Littered with exemptions and derogations for a number of member states, a deal to reduce gas consumption by 15% was signed off by EU Energy ministers
The Czech presidency of the EU dragged EU energy ministers to an emergency meeting in Brussels on Tuesday to try to find unity on a proposal which was only proposed by the European Commission a week ago but had already exposed deep divisions between EU countries.
While a deal was cobbled together, it was followed by a crucial caveat — that they could do it “with measures of their own choice.’
The original proposal sought to allow Brussels the ability to trigger an emergency alert that would have required “mandatory gas demand reduction” throughout the bloc.
What has been agreed is quite different.
A so-called Union Alert can only be triggered if five or more member states declare an alert at national level, or if the European Council which is the EU body made up of the national governments, tells the Commission to do so.
The EU Commission can propose to launch a “Union Alert” but the governments will have to approve it.
The battles over the proposal began when countries which do not have a heavy reliance on Russian gas, like Spain and Portugal, started raising concerns about what the 15% reduction would mean for their citizens.
“To be politically viable in a context of looming gas shortages, high energy prices and overall recession risks, EU energy solidarity needs to be realistically arranged,” Simone Tagliapietra, a senior fellow at the economics think tank Bruegel, told DW.
Those countries have been placated with a number of exemptions and derogations. Countries which are not connected to others’ gas networks like the island nations of Ireland, Malta and Cyprus are exempt and nations can drop out of the responsibilities if they are overshooting their storage targets.
“The EU needs to establish a compensation mechanism aimed at providing fair payments to EU-relevant gas supply and demand options made available by certain countries to the most vulnerable ones,” Tagliapietra said. “Now is not the moment to revive an old South-North split and allow Putin’s divide-and-rule strategy to work.”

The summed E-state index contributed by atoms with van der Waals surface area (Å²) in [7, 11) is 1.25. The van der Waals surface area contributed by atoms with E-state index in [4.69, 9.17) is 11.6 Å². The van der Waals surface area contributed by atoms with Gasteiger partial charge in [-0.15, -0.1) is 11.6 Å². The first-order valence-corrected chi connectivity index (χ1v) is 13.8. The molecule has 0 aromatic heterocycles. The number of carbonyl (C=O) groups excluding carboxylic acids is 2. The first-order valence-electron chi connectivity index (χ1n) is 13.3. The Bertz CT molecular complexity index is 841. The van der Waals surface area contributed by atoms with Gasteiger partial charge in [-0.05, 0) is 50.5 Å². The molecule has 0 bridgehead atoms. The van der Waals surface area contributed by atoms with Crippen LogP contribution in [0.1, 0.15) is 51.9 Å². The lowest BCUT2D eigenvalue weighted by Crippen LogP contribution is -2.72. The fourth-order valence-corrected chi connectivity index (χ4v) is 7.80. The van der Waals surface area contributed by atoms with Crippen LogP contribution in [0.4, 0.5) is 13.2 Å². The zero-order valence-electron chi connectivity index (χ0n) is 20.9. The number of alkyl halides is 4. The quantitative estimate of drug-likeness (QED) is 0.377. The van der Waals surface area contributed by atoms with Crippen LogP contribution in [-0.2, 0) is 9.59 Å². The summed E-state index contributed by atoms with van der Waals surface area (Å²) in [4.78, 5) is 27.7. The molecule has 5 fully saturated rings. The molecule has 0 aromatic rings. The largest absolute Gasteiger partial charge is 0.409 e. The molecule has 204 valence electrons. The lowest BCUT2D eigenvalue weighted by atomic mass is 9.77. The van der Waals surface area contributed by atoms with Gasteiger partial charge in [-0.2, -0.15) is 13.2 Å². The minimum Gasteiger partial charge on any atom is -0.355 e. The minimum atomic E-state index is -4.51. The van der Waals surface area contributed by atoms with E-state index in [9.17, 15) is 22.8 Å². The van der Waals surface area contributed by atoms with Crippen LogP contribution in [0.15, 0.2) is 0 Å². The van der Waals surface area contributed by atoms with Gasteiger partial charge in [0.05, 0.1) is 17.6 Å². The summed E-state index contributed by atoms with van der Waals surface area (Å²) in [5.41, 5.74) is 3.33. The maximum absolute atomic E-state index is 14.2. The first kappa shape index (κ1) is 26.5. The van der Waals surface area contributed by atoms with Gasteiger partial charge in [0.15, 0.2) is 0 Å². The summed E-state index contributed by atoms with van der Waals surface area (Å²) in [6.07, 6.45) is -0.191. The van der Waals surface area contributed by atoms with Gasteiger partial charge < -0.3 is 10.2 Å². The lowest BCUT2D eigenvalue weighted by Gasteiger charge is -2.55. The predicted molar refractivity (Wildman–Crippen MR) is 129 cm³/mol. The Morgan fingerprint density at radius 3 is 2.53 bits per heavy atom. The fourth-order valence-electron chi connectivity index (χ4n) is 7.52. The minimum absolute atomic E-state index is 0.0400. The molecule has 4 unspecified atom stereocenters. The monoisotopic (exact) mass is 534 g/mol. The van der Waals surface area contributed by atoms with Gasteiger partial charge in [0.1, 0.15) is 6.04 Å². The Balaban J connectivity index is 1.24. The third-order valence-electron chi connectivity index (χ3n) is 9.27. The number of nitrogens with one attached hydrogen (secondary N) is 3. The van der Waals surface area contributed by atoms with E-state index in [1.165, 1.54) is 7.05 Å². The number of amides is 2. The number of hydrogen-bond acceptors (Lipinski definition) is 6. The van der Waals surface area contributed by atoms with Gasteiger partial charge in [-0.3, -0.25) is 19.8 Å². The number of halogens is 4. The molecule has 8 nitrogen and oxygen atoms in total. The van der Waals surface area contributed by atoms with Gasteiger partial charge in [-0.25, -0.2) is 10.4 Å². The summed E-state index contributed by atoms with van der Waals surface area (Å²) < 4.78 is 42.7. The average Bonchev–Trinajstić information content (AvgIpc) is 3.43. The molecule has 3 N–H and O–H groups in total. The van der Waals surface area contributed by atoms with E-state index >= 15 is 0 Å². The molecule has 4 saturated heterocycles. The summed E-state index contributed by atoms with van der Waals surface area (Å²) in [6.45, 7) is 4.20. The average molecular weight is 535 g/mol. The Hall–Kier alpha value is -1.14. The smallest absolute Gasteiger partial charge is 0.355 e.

Hungary — the EU’s most pro-Russia country — was the only member state to vote against the agreement. Indeed, last week, Hungarian Foreign Minister Peter Szijjarto went to Moscow to try to secure an increase in their supply of Russian gas.
When asked about Hungary, Czech Deputy Prime Minister Jozef Sikela told reporters in Brussels he did not want to discuss the position of single state.
“We have a clear alignment, clear solidarity, and we want to send a clear signal to the world and to the Kremlin,” he said.
Germany is heavily reliant on Russian gas imports and facing repeated reductions of deliveries through the Nord Stream 1 pipeline. Russia has announced that as of Wednesday it will further slash gas supplies through the pipeline by 20%, down from 40%.
“Brussels faces no political consequences from potentially rationing gas, but it can be deadly to a national government,” Jacob Funk Kirkegaard, a senior fellow at the German Marshall Fund, told DW. “Many member states have also diversified away from Russian gas, while Germany of course has not, and politically must pay a price.”
German Economy Minister Robert Habeck, who attended the Energy Council in Brussels, said the agreement would show Russian President Vladimir Putin that Europe remained united in the face of Moscow’s latest gas cuts.
“You will not split us,” he said.
According to the climate think tank E3G, 50% of all of the EU’s total gas consumption is in the bloc’s three biggest economies of Germany, France and Italy. However, the German Marshall Fund’s Kirkegaard is relatively upbeat about the prospect of the deal.
“Germany will do disproportionately more to reduce demands”, he said. “Overall, it will limit EU demand and need for winter rationing enough to blunt the worst economic downside.”